|Disco||Calypso Frelimo Sessions|
Original archive name: Calypso_Frelimo.zip
Miles Davis - The 'Calypso Frelimo' Sessions
Miles Davis - Session of Calypso Frelimo
Calypso Frelimo Parts 1-4, composed by Miles Davis
Miles Davis - trumpet, organ
Dave Liebman - flute
John Stubblefield - soprano, tenor sax *
Reggie Lucas - guitar
Pete Cosey - guitar
Michael Henderson - electric bass
Al Foster - drums
Mtume - congas, percussion
Produced by Teo Macero
Recorded NYC September 17th 1973
On the issued version, Stubblefield plays only soprano; the tenor sax solo heard here could be either Stubblefield or Liebman, but the former is more likely, for reasons explained below
'Calypso Frelimo', originally released on the double LP 'Get Up With It', and now available as part of the 'Complete On the Corner Sessions' box set, is one of the high points of Miles Davis' first electric period. A very long track (over 32 minutes), it has two slabs of irresistible bubbling groove sandwiching a wedge of ocean-deep dark funk, featuring one of MIles' most impassioned solos on record. It more accurately reflects the ambience of this unique Miles Davis line-up than any other of the (admittedly few) studio recordings of the time.
As with virtually all Miles' studio recordings of the period, the released version is the result of extensive post-production editing by Teo Macero, assembled from a number of different takes. What we present here is the Japanese So What label's 'Session of Calypso Frelimo', which has four separate sections from the original session (there is apparently more, listed by Peter Losin on his Miles Ahead website - http://www.plosin.com/milesAhead/Sessions.aspx?s=730917. One drawback of this version is that the sound quality is rather flat and muddy, in contrast to the pristine sound on the official release; the mix also results in some instruments being pushed to the back at times. As with the 'Session of He Loved Him Madly', we would not recommend that anyone listens to this without first listening to and becoming familiar with the released version.
Having said that, this version is of a lot more than just historical interest, as there is some very interesting material here which never made it onto the official release. For instance, there is an additional soprano sax solo early on, presumably John Stubblefield, and a superb tenor sax solo in the second 'fast' section (I emailed Dave Liebman about that a few years ago - he said he couldn't remember who played it, but thought it was probably Stubblefield). There are also some extended passages featuring the rhythm section which show how naturally the members blend together, subordinating their egos to the collective groove - a great lesson for musicians everywhere.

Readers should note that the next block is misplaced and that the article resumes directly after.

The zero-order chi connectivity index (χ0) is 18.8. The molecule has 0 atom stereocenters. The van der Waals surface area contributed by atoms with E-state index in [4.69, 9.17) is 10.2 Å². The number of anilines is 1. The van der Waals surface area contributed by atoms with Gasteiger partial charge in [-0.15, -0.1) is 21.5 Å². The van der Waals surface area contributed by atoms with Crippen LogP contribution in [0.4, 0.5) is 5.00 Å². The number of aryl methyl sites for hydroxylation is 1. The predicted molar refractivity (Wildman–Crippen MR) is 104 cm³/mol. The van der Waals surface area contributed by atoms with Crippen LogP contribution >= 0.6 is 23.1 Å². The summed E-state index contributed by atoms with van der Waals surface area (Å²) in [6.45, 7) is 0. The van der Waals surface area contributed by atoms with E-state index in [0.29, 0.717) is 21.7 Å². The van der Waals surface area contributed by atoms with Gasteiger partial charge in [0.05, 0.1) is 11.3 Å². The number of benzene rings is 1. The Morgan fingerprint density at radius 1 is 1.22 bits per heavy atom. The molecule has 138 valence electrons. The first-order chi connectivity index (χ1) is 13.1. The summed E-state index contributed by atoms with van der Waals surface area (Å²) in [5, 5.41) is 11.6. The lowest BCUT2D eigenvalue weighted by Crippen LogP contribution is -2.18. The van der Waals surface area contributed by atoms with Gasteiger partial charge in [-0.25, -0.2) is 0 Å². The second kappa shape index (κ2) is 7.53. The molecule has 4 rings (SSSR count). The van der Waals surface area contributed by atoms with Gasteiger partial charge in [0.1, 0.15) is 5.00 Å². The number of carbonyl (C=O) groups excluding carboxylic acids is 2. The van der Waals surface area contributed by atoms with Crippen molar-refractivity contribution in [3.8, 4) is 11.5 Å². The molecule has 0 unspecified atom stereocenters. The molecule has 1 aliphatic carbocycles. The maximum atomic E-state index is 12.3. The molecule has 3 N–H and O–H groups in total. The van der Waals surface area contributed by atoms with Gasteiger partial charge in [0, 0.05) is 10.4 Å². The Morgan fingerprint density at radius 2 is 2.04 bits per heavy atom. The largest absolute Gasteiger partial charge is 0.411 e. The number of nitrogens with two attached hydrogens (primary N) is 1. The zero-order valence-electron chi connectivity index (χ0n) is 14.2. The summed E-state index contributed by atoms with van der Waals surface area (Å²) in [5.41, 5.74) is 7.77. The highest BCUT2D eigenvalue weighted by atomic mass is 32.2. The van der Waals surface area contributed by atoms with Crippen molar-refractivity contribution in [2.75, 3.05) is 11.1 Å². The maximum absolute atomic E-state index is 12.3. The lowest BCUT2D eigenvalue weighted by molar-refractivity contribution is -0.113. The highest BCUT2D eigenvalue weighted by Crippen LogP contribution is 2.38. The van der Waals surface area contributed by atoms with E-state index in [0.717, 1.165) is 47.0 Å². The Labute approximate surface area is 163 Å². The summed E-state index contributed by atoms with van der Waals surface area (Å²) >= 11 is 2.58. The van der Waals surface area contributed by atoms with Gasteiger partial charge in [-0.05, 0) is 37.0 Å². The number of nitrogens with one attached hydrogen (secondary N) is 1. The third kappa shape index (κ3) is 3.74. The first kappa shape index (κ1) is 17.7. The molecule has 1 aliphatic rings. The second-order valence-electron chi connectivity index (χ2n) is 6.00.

One thing that this release confirms is what I long suspected: that some of Miles' trumpet soloing was dubbed on afterwards, notably the first solo, and the first solo of the second 'fast' section. I always felt that the other Miles solos had a more 'natural' feel, that he seemed to be interacting more with the band, and my feelings were confirmed by hearing this 'unedited' version.
One unsolved mystery is that towards the end of Miles' second solo, the wah-wah effect appears to vanish, leaving Miles to play what was, for the time, a relatively unusual 'straight' solo; yet by the time the official release came out the wah-wah had been restored to this section! In any case, Miles' wonderful playing here completely gives the lie to the oft-repeated fallacy that his trumpet playing was drastically deteriorating at this time. His playing, and the whole piece, confirm that for the time being, Miles remained not only on top of his game, but right out in front.